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Fairfax staff cuts will worsen decline in corporate investigations

Fairfax Media has confirmed 25 staff from its business media unit will be made redundant as Fairfax moves toward further integrating its metropolitan mastheads. AAP/Dean Lewins

Yesterday’s announcement of another 45 jobs to go at Australia’s second largest newspaper proprietor Fairfax Media is yet another marker in the decline of Australia’s print media news sector.

In an email to staff, Fairfax’s Australian Publishing Media managing director Allen Williams told it plainly: “The current revenue environment remains challenging … we must also find cost reductions across our business.”

No one can argue that managing a newspaper in the digital era is easy. Technological, social, political and economic factors have seen newspaper revenues and circulations steadily fall from the heady days of great profits in the 1970s and early 1980s.

It’s also plain that Fairfax’s decision to cut costs by merging business reporting teams across its metropolitan mastheads and shed 25 business media staff is bad news for the Australian public. The move suggests fewer voices scrutinising corporate power when there is evidence that there are already not enough.

My research examining Australian newspapers over the seven decades from 1956 to 2011 found a conspicuous absence of corporate investigations from broadsheets in recent decades compared to times when profits were higher. As early as the 1990s the data showed the “profit controversy” was evident in Australian mainstream media business reporting.

Sydney academics Penny O'Donnell, David McKnight and Jonathan Este used this term to describe the contest between newspaper profitability and their future capability to maintain a public interest role.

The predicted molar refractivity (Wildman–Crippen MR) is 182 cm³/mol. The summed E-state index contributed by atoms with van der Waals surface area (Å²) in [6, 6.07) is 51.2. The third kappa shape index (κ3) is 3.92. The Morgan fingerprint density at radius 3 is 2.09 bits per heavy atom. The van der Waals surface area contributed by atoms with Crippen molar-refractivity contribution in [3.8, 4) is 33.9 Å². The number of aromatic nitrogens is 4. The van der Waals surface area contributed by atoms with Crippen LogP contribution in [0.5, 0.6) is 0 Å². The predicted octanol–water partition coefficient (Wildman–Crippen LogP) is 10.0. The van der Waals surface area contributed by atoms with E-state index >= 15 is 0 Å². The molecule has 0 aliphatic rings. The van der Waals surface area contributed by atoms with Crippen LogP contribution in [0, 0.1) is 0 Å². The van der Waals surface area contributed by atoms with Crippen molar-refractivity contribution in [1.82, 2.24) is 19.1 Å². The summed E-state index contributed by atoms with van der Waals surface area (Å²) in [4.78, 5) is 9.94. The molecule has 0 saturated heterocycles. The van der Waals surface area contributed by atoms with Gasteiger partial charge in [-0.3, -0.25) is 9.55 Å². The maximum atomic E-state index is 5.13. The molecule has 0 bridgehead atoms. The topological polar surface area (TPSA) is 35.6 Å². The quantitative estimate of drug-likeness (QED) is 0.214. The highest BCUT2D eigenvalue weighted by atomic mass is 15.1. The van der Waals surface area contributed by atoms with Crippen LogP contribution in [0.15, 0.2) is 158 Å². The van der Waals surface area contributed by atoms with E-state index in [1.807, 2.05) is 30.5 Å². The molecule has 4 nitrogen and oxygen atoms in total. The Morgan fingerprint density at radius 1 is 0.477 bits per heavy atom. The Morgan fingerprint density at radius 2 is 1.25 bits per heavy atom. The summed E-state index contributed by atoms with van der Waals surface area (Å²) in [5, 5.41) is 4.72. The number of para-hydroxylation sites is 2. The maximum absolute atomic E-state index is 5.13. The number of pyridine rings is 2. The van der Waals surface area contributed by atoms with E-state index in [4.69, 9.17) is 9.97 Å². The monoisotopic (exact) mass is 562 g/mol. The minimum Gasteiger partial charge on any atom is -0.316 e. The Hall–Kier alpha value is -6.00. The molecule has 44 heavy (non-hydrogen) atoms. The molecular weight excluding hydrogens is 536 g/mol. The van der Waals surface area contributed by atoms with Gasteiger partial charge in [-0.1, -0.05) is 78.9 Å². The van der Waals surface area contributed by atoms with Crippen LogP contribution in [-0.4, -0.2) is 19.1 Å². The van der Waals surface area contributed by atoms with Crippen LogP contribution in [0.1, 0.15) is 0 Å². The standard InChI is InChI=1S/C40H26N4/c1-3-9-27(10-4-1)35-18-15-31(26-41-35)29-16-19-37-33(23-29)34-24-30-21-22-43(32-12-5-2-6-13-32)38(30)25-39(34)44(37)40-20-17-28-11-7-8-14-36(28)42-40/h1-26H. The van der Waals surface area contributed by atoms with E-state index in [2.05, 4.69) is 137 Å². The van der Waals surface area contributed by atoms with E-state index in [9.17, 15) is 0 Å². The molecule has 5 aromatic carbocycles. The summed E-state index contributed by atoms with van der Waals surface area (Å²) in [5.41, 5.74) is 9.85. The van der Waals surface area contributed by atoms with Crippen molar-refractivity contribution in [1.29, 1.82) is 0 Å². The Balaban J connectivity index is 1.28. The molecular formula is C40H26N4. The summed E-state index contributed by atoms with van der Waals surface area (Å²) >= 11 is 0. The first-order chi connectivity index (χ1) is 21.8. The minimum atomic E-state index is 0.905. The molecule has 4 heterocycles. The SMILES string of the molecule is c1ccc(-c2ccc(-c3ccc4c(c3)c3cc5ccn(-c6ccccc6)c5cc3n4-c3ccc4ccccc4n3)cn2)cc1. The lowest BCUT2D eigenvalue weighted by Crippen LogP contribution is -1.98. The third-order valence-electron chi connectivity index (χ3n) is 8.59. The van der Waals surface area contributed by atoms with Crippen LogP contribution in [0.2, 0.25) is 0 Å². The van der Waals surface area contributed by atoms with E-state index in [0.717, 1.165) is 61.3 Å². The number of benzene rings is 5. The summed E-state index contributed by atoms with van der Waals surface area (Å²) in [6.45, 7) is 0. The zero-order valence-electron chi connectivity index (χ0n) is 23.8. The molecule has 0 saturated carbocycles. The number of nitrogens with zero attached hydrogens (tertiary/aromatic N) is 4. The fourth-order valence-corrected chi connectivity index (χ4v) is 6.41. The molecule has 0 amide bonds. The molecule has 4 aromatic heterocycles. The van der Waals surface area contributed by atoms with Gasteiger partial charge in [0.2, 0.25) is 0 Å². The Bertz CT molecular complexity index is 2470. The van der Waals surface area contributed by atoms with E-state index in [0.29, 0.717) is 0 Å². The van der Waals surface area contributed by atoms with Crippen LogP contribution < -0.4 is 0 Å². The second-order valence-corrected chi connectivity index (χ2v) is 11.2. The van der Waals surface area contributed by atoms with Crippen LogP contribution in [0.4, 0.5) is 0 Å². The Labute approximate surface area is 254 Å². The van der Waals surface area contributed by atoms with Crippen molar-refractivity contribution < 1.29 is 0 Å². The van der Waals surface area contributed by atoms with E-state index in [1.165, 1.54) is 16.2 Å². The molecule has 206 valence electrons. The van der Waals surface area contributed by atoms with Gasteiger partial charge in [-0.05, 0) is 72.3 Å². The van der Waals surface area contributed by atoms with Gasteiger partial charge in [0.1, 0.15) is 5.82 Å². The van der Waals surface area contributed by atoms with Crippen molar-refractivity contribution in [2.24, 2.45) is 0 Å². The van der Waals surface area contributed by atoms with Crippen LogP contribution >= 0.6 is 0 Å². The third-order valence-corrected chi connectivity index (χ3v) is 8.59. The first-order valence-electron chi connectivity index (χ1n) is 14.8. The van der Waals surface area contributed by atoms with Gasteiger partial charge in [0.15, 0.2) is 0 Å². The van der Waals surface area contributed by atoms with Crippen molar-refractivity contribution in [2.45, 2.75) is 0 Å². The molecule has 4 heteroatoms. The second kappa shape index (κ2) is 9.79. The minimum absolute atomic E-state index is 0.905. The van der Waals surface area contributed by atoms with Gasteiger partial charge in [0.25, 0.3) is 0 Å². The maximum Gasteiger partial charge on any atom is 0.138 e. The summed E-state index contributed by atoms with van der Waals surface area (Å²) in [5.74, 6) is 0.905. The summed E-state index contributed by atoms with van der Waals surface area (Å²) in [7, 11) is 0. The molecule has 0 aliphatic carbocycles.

My research, which focused on investigative reporting, found a troubling trend about business investigative reporting in Australia: while the number of investigative journalism stories increased over time, business investigative reports declined.

There were notable exceptions such as The Age’s Richard Baker and Nick McKenzie’s Walkley award-winning expose about corruption within Reserve Bank of Australia’s note-making subsidiaries, but generally the data showed that broadsheet newspapers had moved away from investigating abuses of corporate power.

Crime stories and local investigations are more common – local stories are cheaper (there are no great travel costs) and crime stories are voyeuristically popular.

In fact, the data showed that the Australian Financial Review was the exception to the rule. In the past decade it increased its corporate investigative journalism. While this is good news for public accountability, the reporting is in a specialist newspaper that largely speaks to a niche business-minded audience.

It is concerning that the nation’s major broadsheets, including The Age, the Sydney Morning Herald and The Australian, are not investigating the business community in the general public’s interests, as perhaps they should.

One conclusion for newspapers’ move away from corporate and financial investigations could be that as profits have declined newspapers were more cautious not to upset corporate advertisers.

Nobel Prize-winning economist Joseph Stiglitz argued a similar point during the GFC about the US media. He said they had become captive to their sources succumbing to “strong incentives for the media not to serve as part of society’s systems of checks and balances”.

Whether or not this is the reason for the loss of Australian corporate investigative journalism, the latest Fairfax business redundancies leaves even fewer skilled journalists to scrutinise corporate power.

Business reporting will be further limited by the ABC’s decision to axe its half-hour Sunday business program Inside Business hosted by Alan Kohler.

Fairfax’s announcement also removes previous doubts about content sharing of business stories across Fairfax mastheads. Monday’s front pages of Fairfax’s Sydney Morning Herald and the Australian Financial Review running the same tale about ex-News Corp Australia CEO Kim Williams leaving the Sydney Opera House board by AFR journalist Joe Aston, provides a clear example of it.

To use a chef’s analogy, sharing of content across mastheads means different restaurants but the same kitchen. In other words, story diversity is likely to suffer when mastheads pool resources to cover stories.

While the cost cutting and sharing of content might bolster Fairfax’s share price, when it comes to investigating corporate power, we are all the losers.

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